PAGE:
The idea that there are human “races” is an illusion. There is only one human race, and we are among the most genetically similar of all species. The obvious surface-level differences we observe are literally only skin deep. 85% of all human variation exists within, not between, “races” or any local population.
Race is a biological fiction; yet it is a social fact with very real social consequences. Race as a plurality, and a social construction, was learned; we can unlearn this and replace it with the reality that race, too, is a unified whole.
With the help of science, and especially the relatively recent discovery of DNA, our consciousness has expanded and shifted once again. Today, we understand that a concept that once separated us, “race” no longer needs to keep us apart.
At a moment when it appeared otherwise, in the wake of widespread racially-charged violence around the country, at a memorial service in Dallas for five slain police officers, President Barack Obama assured Americans that, “Although…we wonder if the divides of race in America can ever be bridged…I’m here to insist that we’re not as divided as we seem…I know we’ll make it because of what I’ve experienced in my own life…” As this nation’s first African-American president, his optimistic view of race relations in America gives us reason to believe that the false constructs promulgated by incomplete notions of race will be dismantled and replaced by true civil rights and lasting social justice.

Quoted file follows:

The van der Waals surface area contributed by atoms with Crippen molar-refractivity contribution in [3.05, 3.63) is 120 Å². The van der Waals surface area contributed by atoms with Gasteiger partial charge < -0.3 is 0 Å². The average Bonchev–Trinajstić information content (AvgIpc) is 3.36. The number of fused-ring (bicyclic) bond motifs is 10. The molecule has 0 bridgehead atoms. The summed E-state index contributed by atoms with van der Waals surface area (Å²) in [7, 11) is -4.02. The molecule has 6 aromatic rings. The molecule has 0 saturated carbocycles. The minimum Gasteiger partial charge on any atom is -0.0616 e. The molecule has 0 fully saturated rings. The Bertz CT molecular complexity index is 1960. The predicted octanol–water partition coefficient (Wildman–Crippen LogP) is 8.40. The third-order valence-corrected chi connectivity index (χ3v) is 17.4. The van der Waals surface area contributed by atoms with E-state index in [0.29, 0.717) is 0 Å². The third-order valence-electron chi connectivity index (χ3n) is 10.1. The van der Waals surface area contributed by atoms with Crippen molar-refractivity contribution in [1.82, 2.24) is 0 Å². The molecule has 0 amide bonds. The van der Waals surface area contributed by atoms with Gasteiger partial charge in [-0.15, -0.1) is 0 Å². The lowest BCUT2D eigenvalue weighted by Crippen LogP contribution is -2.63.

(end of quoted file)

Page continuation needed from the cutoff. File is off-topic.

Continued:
Our understanding of the biological truth of our unity as a human race has evolved in the 20th and 21st century. The human spirit has evolved through the Women’s Rights Movement, the League of Nations, the United Nations and its Universal Declaration of Human Rights, the Civil Rights Movement, and many other human rights initiatives creating a growing commitment to these altruistic concerns.
In the past decade alone, each natural disaster has seen a greater outpouring of compassion, altruism, and humanitarian aid, from New Orleans to New Zealand to Haiti and Japan. Once again, at a press conference immediately following the 2011 earthquake in Japan, President Obama noted, “For all our differences in culture or language or religion, ultimately, humanity is one.”